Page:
by admin on August 8,2015

Why Director Sophie Barthes Felt Compelled to Bring ‘Madame Bovary’ to the Big Screen For a Modern Audience

Barthes breathes new life into Gustave Flaubert’s classic tale of desire.¬†Gustave Flaubert’s classic novel Madame Bovary is no stranger to the big screen, as the 1865 book (impressively enough, it was Flaubert’s debut novel) has been translated to film at least seven times over the decades, including a Jean Renoir-directed version from 1934 and a breathless, Isabelle Huppert-starring 1991 take from Claude Chabrol. But that didn’t stop filmmaker Sophie Barthes from wanting to make it her own.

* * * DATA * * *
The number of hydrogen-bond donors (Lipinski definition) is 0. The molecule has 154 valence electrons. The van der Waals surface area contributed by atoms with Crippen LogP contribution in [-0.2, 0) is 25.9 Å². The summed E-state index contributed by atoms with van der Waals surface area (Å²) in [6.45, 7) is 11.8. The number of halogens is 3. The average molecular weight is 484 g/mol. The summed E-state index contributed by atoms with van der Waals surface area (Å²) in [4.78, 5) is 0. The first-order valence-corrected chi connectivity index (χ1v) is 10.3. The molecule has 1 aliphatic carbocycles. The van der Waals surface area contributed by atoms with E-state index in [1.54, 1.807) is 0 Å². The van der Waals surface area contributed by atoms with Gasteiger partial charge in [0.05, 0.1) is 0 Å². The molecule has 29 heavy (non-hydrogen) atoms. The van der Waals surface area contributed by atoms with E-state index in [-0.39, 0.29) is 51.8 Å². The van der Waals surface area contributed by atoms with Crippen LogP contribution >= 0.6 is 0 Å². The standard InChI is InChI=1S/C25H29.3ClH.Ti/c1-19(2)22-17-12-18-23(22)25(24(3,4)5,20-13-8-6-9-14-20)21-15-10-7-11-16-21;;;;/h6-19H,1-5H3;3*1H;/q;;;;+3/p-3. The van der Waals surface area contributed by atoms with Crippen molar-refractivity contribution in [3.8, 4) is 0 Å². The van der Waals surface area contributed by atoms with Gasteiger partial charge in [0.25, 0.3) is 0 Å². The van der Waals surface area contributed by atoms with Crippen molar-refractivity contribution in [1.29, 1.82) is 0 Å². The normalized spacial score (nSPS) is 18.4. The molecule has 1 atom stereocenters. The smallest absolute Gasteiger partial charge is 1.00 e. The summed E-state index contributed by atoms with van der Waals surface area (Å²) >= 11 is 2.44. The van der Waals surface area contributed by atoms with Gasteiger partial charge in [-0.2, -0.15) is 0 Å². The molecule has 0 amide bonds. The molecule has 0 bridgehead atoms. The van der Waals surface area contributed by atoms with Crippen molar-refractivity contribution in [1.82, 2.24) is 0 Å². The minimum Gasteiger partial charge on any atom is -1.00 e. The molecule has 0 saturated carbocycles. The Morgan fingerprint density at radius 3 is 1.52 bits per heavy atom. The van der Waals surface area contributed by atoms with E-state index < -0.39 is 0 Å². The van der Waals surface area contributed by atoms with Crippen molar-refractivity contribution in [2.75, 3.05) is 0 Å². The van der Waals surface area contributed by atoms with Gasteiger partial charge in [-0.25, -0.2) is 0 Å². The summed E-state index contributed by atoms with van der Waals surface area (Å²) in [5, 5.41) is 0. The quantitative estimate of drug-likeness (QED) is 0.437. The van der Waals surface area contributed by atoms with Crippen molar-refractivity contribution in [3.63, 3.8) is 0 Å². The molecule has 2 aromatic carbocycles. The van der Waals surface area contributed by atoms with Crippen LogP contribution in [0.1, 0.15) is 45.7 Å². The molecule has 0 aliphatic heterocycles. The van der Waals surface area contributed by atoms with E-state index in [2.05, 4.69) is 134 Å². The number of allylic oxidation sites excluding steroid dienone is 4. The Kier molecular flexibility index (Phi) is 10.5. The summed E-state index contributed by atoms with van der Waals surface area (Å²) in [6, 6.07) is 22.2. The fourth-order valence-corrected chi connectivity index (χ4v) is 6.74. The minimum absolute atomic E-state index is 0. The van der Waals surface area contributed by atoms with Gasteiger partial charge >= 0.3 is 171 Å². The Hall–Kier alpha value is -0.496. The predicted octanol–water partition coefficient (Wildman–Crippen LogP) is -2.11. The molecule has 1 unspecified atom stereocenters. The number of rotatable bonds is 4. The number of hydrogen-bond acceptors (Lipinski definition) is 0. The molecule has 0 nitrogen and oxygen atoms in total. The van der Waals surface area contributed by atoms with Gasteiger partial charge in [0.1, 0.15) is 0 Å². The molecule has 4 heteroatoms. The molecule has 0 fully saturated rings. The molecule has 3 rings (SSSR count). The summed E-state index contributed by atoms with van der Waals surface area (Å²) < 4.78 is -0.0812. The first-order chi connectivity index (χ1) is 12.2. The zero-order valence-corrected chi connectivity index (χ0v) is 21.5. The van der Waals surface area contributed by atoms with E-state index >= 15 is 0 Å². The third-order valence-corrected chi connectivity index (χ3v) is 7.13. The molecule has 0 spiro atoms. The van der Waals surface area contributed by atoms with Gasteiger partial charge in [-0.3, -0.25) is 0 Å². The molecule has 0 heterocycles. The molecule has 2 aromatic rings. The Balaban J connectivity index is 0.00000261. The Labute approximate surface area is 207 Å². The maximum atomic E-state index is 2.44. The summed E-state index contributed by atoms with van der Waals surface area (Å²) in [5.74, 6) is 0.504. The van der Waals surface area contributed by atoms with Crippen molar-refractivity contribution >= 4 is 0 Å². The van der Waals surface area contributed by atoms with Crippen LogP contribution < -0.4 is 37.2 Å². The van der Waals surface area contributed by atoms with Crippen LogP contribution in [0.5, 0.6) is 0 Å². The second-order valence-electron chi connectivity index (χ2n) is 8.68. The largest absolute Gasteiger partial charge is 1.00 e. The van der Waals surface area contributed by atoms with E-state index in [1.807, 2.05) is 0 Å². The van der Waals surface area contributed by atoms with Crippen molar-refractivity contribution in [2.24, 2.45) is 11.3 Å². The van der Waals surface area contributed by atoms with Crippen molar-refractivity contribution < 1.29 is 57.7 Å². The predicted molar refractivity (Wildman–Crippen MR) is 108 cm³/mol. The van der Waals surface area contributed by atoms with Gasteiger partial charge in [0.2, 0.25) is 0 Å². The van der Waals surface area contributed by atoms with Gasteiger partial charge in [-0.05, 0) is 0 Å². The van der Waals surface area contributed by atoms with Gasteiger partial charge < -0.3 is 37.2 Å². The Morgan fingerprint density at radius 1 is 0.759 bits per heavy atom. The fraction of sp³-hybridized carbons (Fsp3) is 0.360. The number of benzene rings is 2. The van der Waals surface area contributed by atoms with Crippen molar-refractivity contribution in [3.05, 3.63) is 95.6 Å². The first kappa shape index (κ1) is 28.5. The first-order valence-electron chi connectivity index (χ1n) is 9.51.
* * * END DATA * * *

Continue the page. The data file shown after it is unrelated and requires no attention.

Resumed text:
For her version, Barthes abstained from trying to turn the story of a brutally unsatisfied woman — Madame Bovary herself — into an overly modern tale about shame and the consumption of material goods, instead relying on the strength of Flaubert’s original story. The result is a mostly faithful take on the novel, which sees Mia Wasikowska memorably taking up the role of Emma Bovary, a once-pious young woman in provincial France who grows weary of her life as the wife of doctor, ultimately seeking out more (and more) in the form of various lovers and a growing appetite for material goods (particularly sumptuous gowns, lovingly brought to the screen by costume designers Christian Gasc and Valerie Ranchoux). click to read more »

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